Having characterised portrait-painting as “a type of marking, a recording of one’s place in the world” in an NPR interview at the beginning of his career, Wiley has since employed this artistic mode as a political act that calls into question the canon’s exclusion of black subjects. In his adoption and disruption of tropes once used almost exclusively to depict white, male subjects, he seeks to elevate the marginalised, challenge perceptions of blackness and raise questions around the politics of identity. In this new series, Wiley was keen to explore the correlations between his longstanding preoccupation with race and class and issues of gender inequality and female autonomy, by drawing upon the acclaimed work of prominent American writer and feminist Charlotte Perkins Gilman. The series’ title ‘The Yellow Wallpaper’ is borrowed directly from the text Gilman is most known for – a semi-autobiographical story of a woman confined to a bedroom and driven to mental breakdown as she tries, in defiance of a ‘rest cure’ prescription, to retain her independence and penchant for intellectual work. Written at the close of the nineteenth century, the work was a demand to be understood, acknowledged, and liberated from an unjust, patriarchal society. The book made a huge impression on Wiley when he read it as an art student, recalling in an interview with the Observer last year his fascination with “the sense of powerlessness and sense of invention that happens in a person who’s not seen, who’s not respected and whose sense of autonomy is in question.”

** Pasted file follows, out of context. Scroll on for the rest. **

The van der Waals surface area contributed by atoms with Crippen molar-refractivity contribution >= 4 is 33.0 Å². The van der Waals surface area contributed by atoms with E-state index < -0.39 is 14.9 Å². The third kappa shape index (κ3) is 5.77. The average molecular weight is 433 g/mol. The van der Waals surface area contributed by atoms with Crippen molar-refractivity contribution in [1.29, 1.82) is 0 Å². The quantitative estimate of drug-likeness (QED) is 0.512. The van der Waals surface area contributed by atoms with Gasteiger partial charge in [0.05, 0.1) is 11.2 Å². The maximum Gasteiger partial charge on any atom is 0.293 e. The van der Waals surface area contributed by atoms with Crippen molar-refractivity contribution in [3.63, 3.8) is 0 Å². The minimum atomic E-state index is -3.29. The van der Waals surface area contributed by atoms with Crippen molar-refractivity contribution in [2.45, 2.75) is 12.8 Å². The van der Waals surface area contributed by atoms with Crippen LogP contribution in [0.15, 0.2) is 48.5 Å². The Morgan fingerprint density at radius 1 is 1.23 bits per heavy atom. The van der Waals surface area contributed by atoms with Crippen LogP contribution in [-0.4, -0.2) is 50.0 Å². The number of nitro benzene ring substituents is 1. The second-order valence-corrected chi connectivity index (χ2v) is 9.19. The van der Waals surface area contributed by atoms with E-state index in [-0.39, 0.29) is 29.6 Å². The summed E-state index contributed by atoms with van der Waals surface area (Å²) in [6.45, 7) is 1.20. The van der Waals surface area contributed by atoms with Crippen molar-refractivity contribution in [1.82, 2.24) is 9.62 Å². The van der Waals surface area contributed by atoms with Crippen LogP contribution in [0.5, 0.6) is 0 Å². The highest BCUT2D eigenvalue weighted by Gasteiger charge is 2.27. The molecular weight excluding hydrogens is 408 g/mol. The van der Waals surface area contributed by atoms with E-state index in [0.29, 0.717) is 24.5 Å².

As Gilman’s tale unfolds, her nameless protagonist becomes increasingly fixated on the design of the room’s ‘revolting’ yellow wallpaper, at first identifying ‘a strange, provoking, formless sort of figure, that seems to skulk about behind that silly and conspicuous front design.’ Some pages later this figure faintly emerges as ‘a woman stooping down and creeping about behind the pattern.’ It isn’t long before this mysterious female figure begins to grab hold of the pattern and shake it, as if to try and escape her doomed fate. By the end, the ‘torturing’ pattern comes to fully symbolise not only the protagonist’s personal sense of entrapment, but the patriarchal resistance faced by many women at the time in their plight for independence and self-definition.
She is all the time trying to climb through. But nobody could climb through that pattern – it strangles so…